Through the ages, one of the enduring delights of travel has always been the chance of discovering new dishes and flavours, and a Kilimanjaro trekking trip is the perfect opportunity to explore the tastes of Tanzania. A vibrant, varied cuisine, with a strong Indian influence transformed by African ingredients, there is certainly plenty to discover here. Read on for an idea of what you can expect, and what to look out for!
What To Eat On Trek
Nutrition is of vital importance when facing the challenges of Kilimanjaro trekking, as it provides your source of energy while tackling the terrain and altitude. You’ll need plenty of carbohydrates and sugars – and the food available on the mountain is generally prepared with that in mind. A hearty breakfast is the best way of starting a day’s trek, and these are provided in abundance – expect porridge, eggs, roti bread, fruit, bread and jam, and a very welcome cup of tea or coffee. Dinner will often start with soup, then a main course that tastes all the more delicious and nourishing for being heavy in protein and carbs. High-energy snacks are usually served at the end of a trek – be sure to try the salted popcorn – and it is a good idea to pack some snacks of your own to take along, such as cereal bars or dried fruit.
A Traditional Tanzanian Meal
One of the great joys of a Kilimanjaro trekking trip is the opportunity to spend some time either before or after your trek exploring the different facets of Tanzanian culture. If you have the chance to try a Tanzanian meal served in the traditional way, you’ll be treated to a new cultural as well as a culinary experience – starting with the dining etiquette. It is customary to sit on mats on the floor, and to eat using the fingers of the right hand; hands should be cleaned with a towel that is passed around. The spread will usually include a combination of dishes, including a staple such as rice or ugali (made from maize flour), braised vegetable or meat dishes in coconut milk – a particular specialty is duckling – plantain and meat stew, and chapati.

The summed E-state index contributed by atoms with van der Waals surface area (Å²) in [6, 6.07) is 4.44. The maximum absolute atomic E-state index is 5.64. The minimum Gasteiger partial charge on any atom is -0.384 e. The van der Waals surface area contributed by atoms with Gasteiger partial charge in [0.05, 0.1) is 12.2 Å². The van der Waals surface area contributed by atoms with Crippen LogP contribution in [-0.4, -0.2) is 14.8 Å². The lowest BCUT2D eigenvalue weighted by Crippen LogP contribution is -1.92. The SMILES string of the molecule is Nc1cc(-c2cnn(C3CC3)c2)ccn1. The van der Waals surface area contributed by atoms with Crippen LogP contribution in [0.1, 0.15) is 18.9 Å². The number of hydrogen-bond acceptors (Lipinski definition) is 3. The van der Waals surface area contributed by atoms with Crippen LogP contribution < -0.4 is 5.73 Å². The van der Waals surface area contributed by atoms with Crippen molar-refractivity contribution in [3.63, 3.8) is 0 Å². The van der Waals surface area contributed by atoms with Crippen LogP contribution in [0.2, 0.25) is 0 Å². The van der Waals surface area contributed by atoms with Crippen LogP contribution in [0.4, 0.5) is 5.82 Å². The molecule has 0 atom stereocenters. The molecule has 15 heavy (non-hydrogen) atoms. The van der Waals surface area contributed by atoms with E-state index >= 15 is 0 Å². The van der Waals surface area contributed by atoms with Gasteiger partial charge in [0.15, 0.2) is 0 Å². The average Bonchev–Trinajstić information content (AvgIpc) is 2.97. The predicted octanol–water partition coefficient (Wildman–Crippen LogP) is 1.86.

Whether you are exploring a city street market, or sitting on a mountainside during your Kilimanjaro trekking adventure, one kind of food that is ubiquitously available throughout the country is the delicious variety of Tanzanian fruits. These are often a component of cooked dishes, such as the bananas and plantains used in stews and curries, as well as being a joy to eat fresh. Pineapples, oranges, strawberries and more provide a refreshing snack or dessert for any meal, and are popularly accompanied by coconut and honey. One fruit to make a point of trying is the jackfruit, a spiky green fruit that can be split open to reveal sweet yellow flesh, and seeds that can be roasted like chestnuts – look out for it!